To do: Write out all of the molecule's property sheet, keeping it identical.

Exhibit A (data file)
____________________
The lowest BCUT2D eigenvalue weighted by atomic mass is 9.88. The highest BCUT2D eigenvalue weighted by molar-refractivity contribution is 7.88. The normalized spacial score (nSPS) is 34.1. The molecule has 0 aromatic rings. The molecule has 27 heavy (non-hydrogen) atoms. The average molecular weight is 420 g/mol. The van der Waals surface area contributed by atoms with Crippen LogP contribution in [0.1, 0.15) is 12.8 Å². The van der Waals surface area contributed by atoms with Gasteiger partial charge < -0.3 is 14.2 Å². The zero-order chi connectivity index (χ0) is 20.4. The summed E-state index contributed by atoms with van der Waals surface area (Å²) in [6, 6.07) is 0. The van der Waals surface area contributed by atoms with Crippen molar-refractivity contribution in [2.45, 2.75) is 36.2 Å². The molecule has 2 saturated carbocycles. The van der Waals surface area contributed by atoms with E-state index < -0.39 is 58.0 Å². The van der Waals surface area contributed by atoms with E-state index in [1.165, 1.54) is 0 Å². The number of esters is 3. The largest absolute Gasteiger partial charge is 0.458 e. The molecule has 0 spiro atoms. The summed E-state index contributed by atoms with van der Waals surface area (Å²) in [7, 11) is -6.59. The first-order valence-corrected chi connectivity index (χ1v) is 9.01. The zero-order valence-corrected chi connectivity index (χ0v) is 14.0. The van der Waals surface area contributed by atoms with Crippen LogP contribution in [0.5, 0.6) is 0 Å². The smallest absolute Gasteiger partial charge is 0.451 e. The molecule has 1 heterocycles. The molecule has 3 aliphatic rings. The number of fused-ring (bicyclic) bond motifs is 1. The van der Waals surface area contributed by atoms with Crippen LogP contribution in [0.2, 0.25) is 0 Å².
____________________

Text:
The lowest BCUT2D eigenvalue weighted by atomic mass is 9.88. The highest BCUT2D eigenvalue weighted by molar-refractivity contribution is 7.88. The normalized spacial score (nSPS) is 34.1. The molecule has 0 aromatic rings. The molecule has 27 heavy (non-hydrogen) atoms. The average molecular weight is 420 g/mol. The van der Waals surface area contributed by atoms with Crippen LogP contribution in [0.1, 0.15) is 12.8 Å². The van der Waals surface area contributed by atoms with Gasteiger partial charge < -0.3 is 14.2 Å². The zero-order chi connectivity index (χ0) is 20.4. The summed E-state index contributed by atoms with van der Waals surface area (Å²) in [6, 6.07) is 0. The van der Waals surface area contributed by atoms with Crippen molar-refractivity contribution in [2.45, 2.75) is 36.2 Å². The molecule has 2 saturated carbocycles. The van der Waals surface area contributed by atoms with E-state index < -0.39 is 58.0 Å². The van der Waals surface area contributed by atoms with E-state index in [1.165, 1.54) is 0 Å². The number of esters is 3. The largest absolute Gasteiger partial charge is 0.458 e. The molecule has 0 spiro atoms. The summed E-state index contributed by atoms with van der Waals surface area (Å²) in [7, 11) is -6.59. The first-order valence-corrected chi connectivity index (χ1v) is 9.01. The zero-order valence-corrected chi connectivity index (χ0v) is 14.0. The van der Waals surface area contributed by atoms with Crippen LogP contribution in [0.5, 0.6) is 0 Å². The smallest absolute Gasteiger partial charge is 0.451 e. The molecule has 1 heterocycles. The molecule has 3 aliphatic rings. The number of fused-ring (bicyclic) bond motifs is 1. The van der Waals surface area contributed by atoms with Crippen LogP contribution in [0.2, 0.25) is 0 Å².